Workshops are beloved by consultants, but often dreaded by participants, who believe — often not without merit — that they have more productive ways to spend their day.  But executives also rightly believe that there is merit to detaching fingers from keyboards and ears from phones to talk together about strategy and focus on the long term with someone from the outside.  The key:  How to ensure not just that everyone’s getting something out of the Workshop, but that everyone feels that it was valuable.  I’ve conducted and attended more than a few Workshops, good and bad… when I’m foisting myself on a client for the day, here are my guiding principles:

  • Is this trip necessary? Before planning a day-long workshop, I ask the client whether there’s another way.  Can we get the consensus we need over email, or a shorter call? Is this the best way to deliver the training?  Do we all need to do strategic planning, or would we be more productive reviewing and revising the strategic plan? Make sure there’s real value to gathering the participants in one room.
  • Make your goals have value. Everyone knows you need objectives. The key is to be sure that the objectives are ones that you can accomplish, and that your participants will feel that the accomplishments were worth accomplishing.
  • Avoid ‘death by PowerPoint.’ I keep the slideshow simple.  When I reported research results yesterday, I handed out the charts on paper and kept them off the slideshow. I think it made for less staring and more discussion.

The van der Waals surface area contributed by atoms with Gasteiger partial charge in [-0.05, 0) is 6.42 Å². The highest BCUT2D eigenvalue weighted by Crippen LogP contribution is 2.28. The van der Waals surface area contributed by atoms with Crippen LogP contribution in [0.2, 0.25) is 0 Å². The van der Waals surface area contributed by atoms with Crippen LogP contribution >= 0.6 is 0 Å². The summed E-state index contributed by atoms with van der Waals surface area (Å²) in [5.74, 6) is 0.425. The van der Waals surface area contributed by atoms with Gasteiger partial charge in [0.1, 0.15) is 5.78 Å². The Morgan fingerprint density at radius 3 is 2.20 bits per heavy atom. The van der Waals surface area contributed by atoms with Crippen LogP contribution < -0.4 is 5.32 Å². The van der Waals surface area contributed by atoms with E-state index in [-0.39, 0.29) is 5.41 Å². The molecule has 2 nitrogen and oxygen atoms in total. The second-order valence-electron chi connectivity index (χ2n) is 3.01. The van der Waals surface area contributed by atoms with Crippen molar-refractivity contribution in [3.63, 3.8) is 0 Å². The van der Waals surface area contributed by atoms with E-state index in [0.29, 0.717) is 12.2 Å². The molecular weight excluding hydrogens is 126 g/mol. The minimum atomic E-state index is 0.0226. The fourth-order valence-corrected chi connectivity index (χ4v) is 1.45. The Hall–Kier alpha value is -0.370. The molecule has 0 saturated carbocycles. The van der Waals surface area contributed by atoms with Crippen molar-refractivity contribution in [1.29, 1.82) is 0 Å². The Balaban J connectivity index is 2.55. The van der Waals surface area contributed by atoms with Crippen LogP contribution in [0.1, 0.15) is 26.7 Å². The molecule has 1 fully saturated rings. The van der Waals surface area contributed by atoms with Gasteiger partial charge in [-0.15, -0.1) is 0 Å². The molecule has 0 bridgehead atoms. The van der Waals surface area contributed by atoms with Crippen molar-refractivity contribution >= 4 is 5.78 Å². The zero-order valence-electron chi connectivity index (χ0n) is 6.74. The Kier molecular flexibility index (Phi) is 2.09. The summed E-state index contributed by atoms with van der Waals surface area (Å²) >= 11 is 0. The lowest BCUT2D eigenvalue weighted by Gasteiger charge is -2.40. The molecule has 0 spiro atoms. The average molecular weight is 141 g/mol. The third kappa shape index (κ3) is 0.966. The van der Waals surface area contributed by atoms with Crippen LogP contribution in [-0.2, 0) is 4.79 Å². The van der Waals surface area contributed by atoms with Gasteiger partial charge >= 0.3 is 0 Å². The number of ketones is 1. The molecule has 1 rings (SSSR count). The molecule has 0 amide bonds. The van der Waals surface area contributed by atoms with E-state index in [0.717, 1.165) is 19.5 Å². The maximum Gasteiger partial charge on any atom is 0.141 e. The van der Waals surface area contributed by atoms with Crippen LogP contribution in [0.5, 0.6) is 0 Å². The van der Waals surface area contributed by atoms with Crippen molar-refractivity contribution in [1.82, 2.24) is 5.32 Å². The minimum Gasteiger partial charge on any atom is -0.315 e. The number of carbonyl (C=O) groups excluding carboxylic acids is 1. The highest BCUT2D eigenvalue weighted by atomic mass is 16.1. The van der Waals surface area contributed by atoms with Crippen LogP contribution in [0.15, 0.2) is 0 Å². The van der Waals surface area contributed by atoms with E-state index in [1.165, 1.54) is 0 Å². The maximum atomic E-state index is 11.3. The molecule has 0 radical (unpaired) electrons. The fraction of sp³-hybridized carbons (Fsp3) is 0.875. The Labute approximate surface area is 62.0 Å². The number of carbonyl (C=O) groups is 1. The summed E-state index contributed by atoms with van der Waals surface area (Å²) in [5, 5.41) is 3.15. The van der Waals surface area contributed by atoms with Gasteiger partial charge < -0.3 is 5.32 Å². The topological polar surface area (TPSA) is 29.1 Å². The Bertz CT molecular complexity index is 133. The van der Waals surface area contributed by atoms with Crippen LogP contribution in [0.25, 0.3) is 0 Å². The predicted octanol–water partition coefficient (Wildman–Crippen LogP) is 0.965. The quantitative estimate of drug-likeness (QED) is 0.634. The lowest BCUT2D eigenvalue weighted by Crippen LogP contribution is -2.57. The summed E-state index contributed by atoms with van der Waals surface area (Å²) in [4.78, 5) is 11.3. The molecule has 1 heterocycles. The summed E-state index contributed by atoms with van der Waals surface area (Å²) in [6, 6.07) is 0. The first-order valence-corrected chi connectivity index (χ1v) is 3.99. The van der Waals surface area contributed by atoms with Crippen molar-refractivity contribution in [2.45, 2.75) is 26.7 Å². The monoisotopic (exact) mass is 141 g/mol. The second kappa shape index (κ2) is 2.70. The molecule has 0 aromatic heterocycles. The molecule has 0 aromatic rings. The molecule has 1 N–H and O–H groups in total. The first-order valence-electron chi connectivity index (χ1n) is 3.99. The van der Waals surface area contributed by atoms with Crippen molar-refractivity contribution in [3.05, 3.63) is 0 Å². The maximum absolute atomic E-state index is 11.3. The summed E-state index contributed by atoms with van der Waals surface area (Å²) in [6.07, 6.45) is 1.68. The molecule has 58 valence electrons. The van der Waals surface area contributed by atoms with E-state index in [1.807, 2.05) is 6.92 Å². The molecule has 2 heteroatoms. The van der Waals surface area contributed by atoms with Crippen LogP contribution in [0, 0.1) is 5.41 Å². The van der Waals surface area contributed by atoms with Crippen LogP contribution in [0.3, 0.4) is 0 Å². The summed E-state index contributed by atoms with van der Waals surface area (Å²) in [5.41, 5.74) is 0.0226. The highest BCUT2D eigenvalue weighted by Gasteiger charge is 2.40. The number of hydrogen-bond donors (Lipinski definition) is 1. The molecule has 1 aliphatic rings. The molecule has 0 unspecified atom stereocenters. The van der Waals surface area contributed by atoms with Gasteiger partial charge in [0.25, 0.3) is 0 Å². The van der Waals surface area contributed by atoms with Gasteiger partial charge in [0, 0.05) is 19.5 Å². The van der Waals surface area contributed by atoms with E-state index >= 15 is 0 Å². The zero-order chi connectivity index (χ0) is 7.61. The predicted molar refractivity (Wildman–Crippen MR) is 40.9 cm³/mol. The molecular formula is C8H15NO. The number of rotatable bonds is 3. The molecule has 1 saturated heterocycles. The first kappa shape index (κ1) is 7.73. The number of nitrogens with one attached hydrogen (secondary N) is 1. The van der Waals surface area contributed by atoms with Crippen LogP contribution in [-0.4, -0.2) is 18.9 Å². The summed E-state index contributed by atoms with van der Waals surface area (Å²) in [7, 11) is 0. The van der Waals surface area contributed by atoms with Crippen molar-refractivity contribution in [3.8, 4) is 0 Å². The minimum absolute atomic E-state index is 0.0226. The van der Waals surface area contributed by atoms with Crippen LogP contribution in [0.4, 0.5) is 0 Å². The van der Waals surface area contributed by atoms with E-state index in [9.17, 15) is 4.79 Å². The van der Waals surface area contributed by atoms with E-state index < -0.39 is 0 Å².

• What happens in the workshop does NOT stay in the workshop. There is something about bringing a consultant in to facilitate a workshop — especially if its off-site — that separates the discussion from business reality… so that what happens in the workshop is consigned to the ashheap of business history.

It takes timely follow up and a committed champion in the business to ensure that ideas, inspiration and decisions make it back to the office. How about you?  What works and doesn’t work in your workshops?

And finally… I was going to conclude this post by recalling a funny story about some big internal planning workshop I participated in at my old company.  But I can’t remember any of the details, which is probably telling.

The Brand is Who You *Really* Are

4 Jun

I’ve had a recurring debate with a technology client about their positioning. Without going into too much detail, some sales and marketing folks are concerned that top management likes to “get their hands dirty” with client projects rather than stepping back into a more sales and management role — concerned that it might make the company look too small for corporate clients. 

My take: Embrace it.  Play it up.  Celebrate it. Let the market know that the top management is among the best out there — and they’d rather get out there helping clients than sit home at the office. It’s part of the company’s identity — one of the traits that separate them from the rest.

Your brand is who you are — the promise to your customers that you will live, every day in every part of your business. It can’t be imposed, forced or created out of thin air.  It can be uncovered, enhanced and amplified.  It can be aspirational and inspiring … founded on who you are and expressing who you want to become. 

It was fun to see Fast Company’s hip’n’cool cover subject allude to this in its cover story on Crispin Porter + Bogusky’s forthcoming effort to reposition Microsoft: